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Paula Peters is a friend of Vox Political who campaigns on behalf of the disabled (she has disabilities herself). Here, she writes about the value of the Independent Living Fund, which is scheduled to be closed by the Conservative-led Coalition government next year.

If you are disabled, you will appreciate what Paula has to say; if you are not, please try to imagine what it must be like to cope with debilitating conditions that can turn even getting out of bed into a feat of endurance. That person, one day, could be you. That’s why it is important to keep this fund open.

“I got up this morning, brushed my teeth, showered, ate breakfast, got dressed, checked my e mails, went to work, had lunch with colleagues, met with friends on the way home from work, popped in on my mum to see she was alright before coming home to do a couple of hours work on my open university degree before bed. I was able to do all this because the money from the Independent Living Fund that helps pay my personal assistant to support me to do the things I can’t manage to do directly because I have a condition that means my hands do not work and I get around using a wheelchair” – ILF receipent.

The money from the ILF helps pay for a personal assistant and enables disabled people who need support to have a quality of life do the same things everyone else can do. Live.

The government says, “ILF receipents will be reassessed by their local authority, and will be funded by the local authority”. The money given to the local authority to meet a disabled persons support needs will not be ring-fenced. The local authority can spend that money meant for disabled people and their support needs on other resources. Disabled people who need the support fear LESS or NO support at all and then being placed into residential care, far from friends and family.

Imagine this: Your local authority has cut your support needs, you would have to rely on the local pop in service, carers you do not know keep you clean, warm up a meal in a microwave, at a time convenient for the carer, but not at a convenient time for you. If you need night care you would then be forced to wear incontinence pads or even worse, be catheterised.

You would then be able to shower only once a week, have no social life, have to perhaps use a hoist and then be excluded from everyday activities outside, forced to give up the pets you rely on for company, no garden, forced into isolation, having to sack the personal assistant you relied on for many years, with no redundancy payment to give them.

Now you are thinking you do not want to go on anymore. It’s “how do I go on like this with little support”, and you are now isolated at home, cut off from society and from friends and family – and the lack of support means no independence, no social life, can’t work, no quality of life; it would make anyone feel down and even depressed. It’s awful to contemplate, isn’t it?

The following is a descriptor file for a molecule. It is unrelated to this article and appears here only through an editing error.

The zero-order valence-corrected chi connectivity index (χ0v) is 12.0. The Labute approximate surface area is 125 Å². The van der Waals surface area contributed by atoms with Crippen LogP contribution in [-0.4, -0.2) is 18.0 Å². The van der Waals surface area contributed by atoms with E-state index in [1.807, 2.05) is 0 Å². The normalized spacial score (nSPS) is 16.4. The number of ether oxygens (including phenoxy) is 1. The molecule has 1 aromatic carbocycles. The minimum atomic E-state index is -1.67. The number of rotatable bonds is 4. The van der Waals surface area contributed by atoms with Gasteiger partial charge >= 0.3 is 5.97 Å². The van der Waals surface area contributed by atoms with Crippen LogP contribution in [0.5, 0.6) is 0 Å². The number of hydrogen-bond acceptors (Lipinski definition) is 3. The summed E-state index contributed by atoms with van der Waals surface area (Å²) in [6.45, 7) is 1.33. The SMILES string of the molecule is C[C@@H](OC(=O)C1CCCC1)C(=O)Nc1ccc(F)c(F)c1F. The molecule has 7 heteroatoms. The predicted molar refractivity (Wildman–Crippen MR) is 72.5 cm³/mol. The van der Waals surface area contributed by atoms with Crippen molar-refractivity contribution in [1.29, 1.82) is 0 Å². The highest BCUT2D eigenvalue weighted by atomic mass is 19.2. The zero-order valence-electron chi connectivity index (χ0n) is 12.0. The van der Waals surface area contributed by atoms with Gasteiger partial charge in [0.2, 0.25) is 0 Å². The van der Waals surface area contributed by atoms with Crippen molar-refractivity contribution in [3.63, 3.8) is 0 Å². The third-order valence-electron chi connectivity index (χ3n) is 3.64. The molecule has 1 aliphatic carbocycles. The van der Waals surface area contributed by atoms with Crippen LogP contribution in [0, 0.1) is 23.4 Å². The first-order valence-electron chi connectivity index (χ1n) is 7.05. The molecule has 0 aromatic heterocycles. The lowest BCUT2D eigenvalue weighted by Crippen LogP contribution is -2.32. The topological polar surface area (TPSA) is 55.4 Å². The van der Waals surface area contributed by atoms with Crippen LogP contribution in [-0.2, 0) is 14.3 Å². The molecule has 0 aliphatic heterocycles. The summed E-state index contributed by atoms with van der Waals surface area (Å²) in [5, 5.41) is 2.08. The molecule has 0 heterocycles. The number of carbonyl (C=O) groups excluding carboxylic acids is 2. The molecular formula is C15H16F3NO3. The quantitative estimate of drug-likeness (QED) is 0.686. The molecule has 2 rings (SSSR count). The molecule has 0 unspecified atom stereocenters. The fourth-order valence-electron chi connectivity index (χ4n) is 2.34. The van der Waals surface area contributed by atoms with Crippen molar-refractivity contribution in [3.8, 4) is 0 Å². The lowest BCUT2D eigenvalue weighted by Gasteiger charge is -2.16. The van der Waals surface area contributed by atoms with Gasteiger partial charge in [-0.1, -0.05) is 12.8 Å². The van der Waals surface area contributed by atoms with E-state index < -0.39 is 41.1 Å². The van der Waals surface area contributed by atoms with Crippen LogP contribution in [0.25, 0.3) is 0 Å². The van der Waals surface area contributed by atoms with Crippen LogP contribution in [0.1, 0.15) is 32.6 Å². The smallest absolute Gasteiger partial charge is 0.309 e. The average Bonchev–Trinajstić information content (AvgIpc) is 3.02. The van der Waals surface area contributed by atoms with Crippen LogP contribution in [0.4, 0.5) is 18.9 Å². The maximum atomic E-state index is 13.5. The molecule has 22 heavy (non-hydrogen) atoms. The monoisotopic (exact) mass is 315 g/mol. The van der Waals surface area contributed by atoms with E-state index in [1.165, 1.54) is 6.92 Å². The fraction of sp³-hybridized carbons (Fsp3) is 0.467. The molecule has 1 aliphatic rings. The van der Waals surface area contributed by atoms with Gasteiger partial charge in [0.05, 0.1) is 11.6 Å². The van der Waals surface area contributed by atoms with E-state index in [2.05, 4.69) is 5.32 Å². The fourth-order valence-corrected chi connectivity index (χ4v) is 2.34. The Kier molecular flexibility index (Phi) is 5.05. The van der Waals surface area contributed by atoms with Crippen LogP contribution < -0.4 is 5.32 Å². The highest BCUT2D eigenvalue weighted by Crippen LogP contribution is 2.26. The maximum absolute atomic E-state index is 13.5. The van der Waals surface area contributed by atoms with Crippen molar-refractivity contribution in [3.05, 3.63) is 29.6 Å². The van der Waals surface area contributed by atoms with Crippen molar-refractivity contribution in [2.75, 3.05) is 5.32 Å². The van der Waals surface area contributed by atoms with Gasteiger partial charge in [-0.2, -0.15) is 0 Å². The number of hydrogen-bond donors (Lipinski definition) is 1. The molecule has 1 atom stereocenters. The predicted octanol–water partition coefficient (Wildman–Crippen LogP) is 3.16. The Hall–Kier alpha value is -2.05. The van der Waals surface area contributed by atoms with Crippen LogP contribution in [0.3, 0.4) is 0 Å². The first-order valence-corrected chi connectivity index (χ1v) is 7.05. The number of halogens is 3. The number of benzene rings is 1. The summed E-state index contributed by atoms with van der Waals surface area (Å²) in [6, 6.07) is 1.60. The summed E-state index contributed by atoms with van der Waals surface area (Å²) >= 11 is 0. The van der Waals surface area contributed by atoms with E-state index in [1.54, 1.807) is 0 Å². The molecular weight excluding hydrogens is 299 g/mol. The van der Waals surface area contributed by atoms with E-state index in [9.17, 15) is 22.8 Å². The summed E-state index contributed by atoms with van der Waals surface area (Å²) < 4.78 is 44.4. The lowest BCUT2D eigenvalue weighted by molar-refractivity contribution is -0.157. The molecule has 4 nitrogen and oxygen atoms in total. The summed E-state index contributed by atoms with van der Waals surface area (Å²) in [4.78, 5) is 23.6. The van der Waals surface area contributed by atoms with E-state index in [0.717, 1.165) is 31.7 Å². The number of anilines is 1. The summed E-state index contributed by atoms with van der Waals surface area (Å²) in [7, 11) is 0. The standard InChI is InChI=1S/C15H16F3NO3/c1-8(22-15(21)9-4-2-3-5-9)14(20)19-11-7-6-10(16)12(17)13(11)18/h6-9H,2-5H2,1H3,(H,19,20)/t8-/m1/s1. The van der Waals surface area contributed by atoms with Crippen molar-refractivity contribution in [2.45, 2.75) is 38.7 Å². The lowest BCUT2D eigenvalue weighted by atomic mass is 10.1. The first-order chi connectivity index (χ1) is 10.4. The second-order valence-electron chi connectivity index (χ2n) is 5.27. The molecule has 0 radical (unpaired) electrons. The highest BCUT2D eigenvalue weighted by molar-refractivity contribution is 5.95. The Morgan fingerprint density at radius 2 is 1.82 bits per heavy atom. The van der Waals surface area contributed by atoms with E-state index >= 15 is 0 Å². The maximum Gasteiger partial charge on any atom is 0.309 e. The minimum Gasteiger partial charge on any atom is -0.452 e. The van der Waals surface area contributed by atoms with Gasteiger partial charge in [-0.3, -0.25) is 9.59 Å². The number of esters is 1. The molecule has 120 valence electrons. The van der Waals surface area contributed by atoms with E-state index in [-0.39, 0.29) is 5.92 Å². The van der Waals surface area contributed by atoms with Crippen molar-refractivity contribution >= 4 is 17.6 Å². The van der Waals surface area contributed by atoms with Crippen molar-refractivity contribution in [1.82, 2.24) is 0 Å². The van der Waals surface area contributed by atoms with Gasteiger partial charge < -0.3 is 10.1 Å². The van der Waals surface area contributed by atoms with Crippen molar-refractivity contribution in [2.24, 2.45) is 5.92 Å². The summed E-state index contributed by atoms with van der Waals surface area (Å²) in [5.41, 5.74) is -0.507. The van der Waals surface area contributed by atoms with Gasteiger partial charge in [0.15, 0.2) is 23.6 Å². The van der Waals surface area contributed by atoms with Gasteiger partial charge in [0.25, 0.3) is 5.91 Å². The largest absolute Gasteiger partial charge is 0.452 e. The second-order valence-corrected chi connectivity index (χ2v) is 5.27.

Disabled people want rights, rights to live independently in the community, to have our support needs met, so we can have a quality of life, and do the same things everyone else does. Live.

Society forgets that we are human beings – people. We are mothers, fathers, brothers, sisters, neighbours, friends, colleagues; but society sees the impairment, not the person we happen to be. We are judged, discriminated against and called a drain to society. Well, we are not!

People can be born with an impairment, or at some point in their lives be struck down with a devastating illness, hit by a car, lose mobility, need to use a wheelchair to get around, have a breakdown, could lose a job and need to claim benefits to live. The social security system was put in place to protect those who needed the support, who may be too ill to work. If it happened to you, you would need the support every day to carry out the simplest of tasks. Life is unexpected, it’s cruel, and it’s tough, it can change in a flicker of an eyelash and it can happen to YOU!

Life is really hard as a disabled person every day. Trying to manage life with all the same worries as non-disabled people, money, keeping a job, family issues, health issues… How to get around using public transport. It’s bloody tough.

“The Independent living fund gave people with severe impairments the support needed to live life as we chose, so we could work, go shopping, feel part of society, a human being. A non disabled person is not used to thinking about how they would go to to the toilet, get in and out of the house, get to work, but we need to plan all those things in advance and ensure we have the support to do them.” – ILF receipent.

Our demand is to keep the ILF open, open it up to new claimants and open independent living to all disabled people so we can keep our independence and, with support, have a quality of life. And live.

All I ask of you is for your help. Help us save the Independent Living Fund from closing on 30 June 2015. As disabled people, we want rights. Rights to live as independently as possible, having a quality of life, despite what we face everyday with our various impairments and illnesses.

Why? Because we’re worth it! We are human beings, and we want to be treated as such, not as stock as the government and large swathes of society think we are. We are worth it! Help us keep the independent living fund open and help us with the fight for our rights so we can have a quality of life, living in society as best we can.

(C) paula peters 2014

You can help by joining the ‘Save The Independent Living Fund Postcard Campaign’.

Simply visit https://www.facebook.com/ILFpostcard?fref=ts, click on the ‘About’ link and follow the instructions.

Sometimes saving a person’s quality of life can be as easy as buying a stamp.

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